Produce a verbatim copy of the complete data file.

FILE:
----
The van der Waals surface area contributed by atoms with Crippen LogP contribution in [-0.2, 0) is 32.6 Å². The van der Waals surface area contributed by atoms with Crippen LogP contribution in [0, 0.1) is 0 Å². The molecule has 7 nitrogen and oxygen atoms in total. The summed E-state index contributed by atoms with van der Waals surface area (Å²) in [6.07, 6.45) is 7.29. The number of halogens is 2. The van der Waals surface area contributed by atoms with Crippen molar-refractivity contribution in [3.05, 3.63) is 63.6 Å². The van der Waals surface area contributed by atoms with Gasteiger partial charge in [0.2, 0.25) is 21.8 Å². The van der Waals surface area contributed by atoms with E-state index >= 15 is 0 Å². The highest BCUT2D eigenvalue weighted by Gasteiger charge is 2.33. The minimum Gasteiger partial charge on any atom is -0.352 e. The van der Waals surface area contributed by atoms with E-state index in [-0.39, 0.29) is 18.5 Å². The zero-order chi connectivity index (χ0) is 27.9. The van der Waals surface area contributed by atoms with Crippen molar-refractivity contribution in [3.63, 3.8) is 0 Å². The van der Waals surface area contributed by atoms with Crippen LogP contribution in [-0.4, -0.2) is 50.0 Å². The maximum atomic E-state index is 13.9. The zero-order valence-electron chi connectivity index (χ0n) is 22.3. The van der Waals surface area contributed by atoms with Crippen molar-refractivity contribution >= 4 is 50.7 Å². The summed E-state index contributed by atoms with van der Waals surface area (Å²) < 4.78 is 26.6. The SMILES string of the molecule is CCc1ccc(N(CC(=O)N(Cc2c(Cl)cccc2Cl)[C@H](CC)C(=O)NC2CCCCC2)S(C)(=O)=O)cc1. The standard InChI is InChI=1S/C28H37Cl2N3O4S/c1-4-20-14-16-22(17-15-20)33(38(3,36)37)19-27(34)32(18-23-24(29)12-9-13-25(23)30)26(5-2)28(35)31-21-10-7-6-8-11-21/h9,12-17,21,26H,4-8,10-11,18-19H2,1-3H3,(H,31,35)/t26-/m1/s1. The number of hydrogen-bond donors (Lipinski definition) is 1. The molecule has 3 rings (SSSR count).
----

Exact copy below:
The van der Waals surface area contributed by atoms with Crippen LogP contribution in [-0.2, 0) is 32.6 Å². The van der Waals surface area contributed by atoms with Crippen LogP contribution in [0, 0.1) is 0 Å². The molecule has 7 nitrogen and oxygen atoms in total. The summed E-state index contributed by atoms with van der Waals surface area (Å²) in [6.07, 6.45) is 7.29. The number of halogens is 2. The van der Waals surface area contributed by atoms with Crippen molar-refractivity contribution in [3.05, 3.63) is 63.6 Å². The van der Waals surface area contributed by atoms with Gasteiger partial charge in [0.2, 0.25) is 21.8 Å². The van der Waals surface area contributed by atoms with E-state index >= 15 is 0 Å². The highest BCUT2D eigenvalue weighted by Gasteiger charge is 2.33. The minimum Gasteiger partial charge on any atom is -0.352 e. The van der Waals surface area contributed by atoms with E-state index in [-0.39, 0.29) is 18.5 Å². The zero-order chi connectivity index (χ0) is 27.9. The van der Waals surface area contributed by atoms with Crippen molar-refractivity contribution in [3.63, 3.8) is 0 Å². The van der Waals surface area contributed by atoms with Crippen LogP contribution in [-0.4, -0.2) is 50.0 Å². The maximum atomic E-state index is 13.9. The zero-order valence-electron chi connectivity index (χ0n) is 22.3. The van der Waals surface area contributed by atoms with Crippen molar-refractivity contribution >= 4 is 50.7 Å². The summed E-state index contributed by atoms with van der Waals surface area (Å²) < 4.78 is 26.6. The SMILES string of the molecule is CCc1ccc(N(CC(=O)N(Cc2c(Cl)cccc2Cl)[C@H](CC)C(=O)NC2CCCCC2)S(C)(=O)=O)cc1. The standard InChI is InChI=1S/C28H37Cl2N3O4S/c1-4-20-14-16-22(17-15-20)33(38(3,36)37)19-27(34)32(18-23-24(29)12-9-13-25(23)30)26(5-2)28(35)31-21-10-7-6-8-11-21/h9,12-17,21,26H,4-8,10-11,18-19H2,1-3H3,(H,31,35)/t26-/m1/s1. The number of hydrogen-bond donors (Lipinski definition) is 1. The molecule has 3 rings (SSSR count).